A paper titled “How Perception of Fossil Fuel Futures Have Evolved,” which was published in late February, is unpopular with climate-change advocates across the country. The author, Ronald Voisin, is a retired engineer and has a hobby of studying climate change. The topic as reported is truly an “inadvertent, serendipitous, scientific discovery,” according to Thomas Lifson, who reviewed Voisin’s article for American Thinker. 

Apparently, the world has fossil-fuel supplies for maybe 500 years, and it is more than fracking that will make it all possible. New satellite data – in what was nearly an accident – revealed heretofore unknown, vast, new oilfields globally. North America is where most of these deposits are located. This all came about when volcanologists arranged for new gravimeter sensors on satellites. With improvements of them over the years, scientists have found progressively improved, high-resolution imagery confirming these fossil-fuel deposits. This kind of report was one to make it “Google disappear” for quite a while, if you get my drift – another marker about the declining state of honesty and believability of the media.

In the 1920s, it was widely thought that petroleum reserves might last 10 years. Then with each passing decade for the next century, the expectation varied from 10 to 20 years. In 2008, new space sensors indicated the world has much larger and distributed oil and gas supplies, something that makes this information “possibly the greatest geopolitical significance of any human discovery ever.” And with every passing year there is more widely based and definitive understanding of these global deposits.

The U.S. Energy Information Administration (EIA) reports that the U.S. is now, and in 2020, a net energy exporter due to large production of petroleum, gas and natural gas plant liquids (NGPL), at affordable prices, while total U.S. energy consumption remains relatively flat. All this is true while global energy needs rise more slowly than in the past but still should expand by 30% between today and 2040. The largest contribution to demand growth, about 30%, is from India, whose share of global use will rise to 11% by 2040.

It is expected that global use of coal-fired electric demand, which has grown nearly 900 GW over the last 20 years, will add only 400 GW over the next two decades. Oil demand is forecast to grow over the next 20 years but at a steadily decreasing rate, while use of natural gas should rise worldwide by 45% in the next two decades. The outlook for nuclear power generation continues to wane, with China becoming the largest producer of nuclear electric power by 2030. And for the “greenies,” global progression of renewables consumption is expected to grow from 9% today to about 16% over the next 20 years.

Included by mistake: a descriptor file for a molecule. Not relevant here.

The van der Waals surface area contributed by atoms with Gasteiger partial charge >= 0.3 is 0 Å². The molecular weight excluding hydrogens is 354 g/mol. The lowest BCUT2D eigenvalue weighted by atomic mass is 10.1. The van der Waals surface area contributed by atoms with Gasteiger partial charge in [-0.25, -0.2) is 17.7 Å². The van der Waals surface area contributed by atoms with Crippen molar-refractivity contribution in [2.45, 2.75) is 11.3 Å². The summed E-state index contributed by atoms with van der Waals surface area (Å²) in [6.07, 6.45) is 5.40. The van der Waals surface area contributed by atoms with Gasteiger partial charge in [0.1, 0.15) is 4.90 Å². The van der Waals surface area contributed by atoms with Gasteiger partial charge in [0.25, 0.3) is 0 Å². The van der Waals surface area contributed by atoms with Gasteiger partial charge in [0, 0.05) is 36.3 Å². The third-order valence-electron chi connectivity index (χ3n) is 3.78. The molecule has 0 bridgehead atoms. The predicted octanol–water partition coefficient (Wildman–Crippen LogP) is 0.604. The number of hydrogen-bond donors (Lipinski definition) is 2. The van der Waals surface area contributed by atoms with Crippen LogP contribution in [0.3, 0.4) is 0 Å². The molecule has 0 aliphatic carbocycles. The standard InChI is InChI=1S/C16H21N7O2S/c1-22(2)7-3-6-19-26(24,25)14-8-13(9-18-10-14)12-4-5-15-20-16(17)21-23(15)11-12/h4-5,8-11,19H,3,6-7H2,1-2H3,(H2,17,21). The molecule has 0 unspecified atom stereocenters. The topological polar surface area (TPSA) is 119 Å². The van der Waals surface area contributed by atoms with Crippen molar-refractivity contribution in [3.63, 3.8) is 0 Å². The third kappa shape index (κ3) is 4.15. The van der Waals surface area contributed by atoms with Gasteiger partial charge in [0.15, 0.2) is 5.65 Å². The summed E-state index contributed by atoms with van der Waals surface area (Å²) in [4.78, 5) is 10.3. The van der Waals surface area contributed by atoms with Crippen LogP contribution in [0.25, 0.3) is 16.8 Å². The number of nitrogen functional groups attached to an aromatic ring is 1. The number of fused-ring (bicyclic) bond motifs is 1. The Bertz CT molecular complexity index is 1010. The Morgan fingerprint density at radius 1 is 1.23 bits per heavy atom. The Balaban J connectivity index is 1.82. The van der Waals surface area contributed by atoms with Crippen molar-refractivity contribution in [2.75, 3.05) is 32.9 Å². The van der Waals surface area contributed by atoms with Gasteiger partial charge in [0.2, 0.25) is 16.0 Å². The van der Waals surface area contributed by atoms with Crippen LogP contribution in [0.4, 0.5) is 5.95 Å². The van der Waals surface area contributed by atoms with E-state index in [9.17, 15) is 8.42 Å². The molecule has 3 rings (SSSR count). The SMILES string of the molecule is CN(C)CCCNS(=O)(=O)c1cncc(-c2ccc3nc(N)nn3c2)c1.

What all this means is that America seems to be on a road to a stable energy supply at affordable prices for the foreseeable future. And the future seems bright and stable for the most intense-use sector of the U.S. manufacturing economy. This short summary is encouraging. What has been left unsaid so far is how this energy supply and use, domestic and foreign, could or may be manipulated to the detriment of our country. 

Most readers are busy-busy with their business activities and often pay too little attention to the truths and realities of ongoing society. It is my view today, being an observer for many decades, that our country is headed in the wrong direction in allowing and countenancing the political class to get serious traction with screwball ideas about how our country is led and operates. Further, the government must be held accountable to the people – that means the ones with some sense in their heads and an understanding of how the nation operates … not as a platter of nutcase views that are impractical and expensive while spending “other people’s money.”

I am reminded of an oft-repeated story from Reinhold Niebuhr about Nazi Germany in the mid-1930s. The public was busy doing its thing and ignored the building wave of atrocities and bad government actions. “First they came for the union leaders; I said nothing. Then they came for the Jews, and I said nothing. Then they came for me.”

Too late can be a national death knell.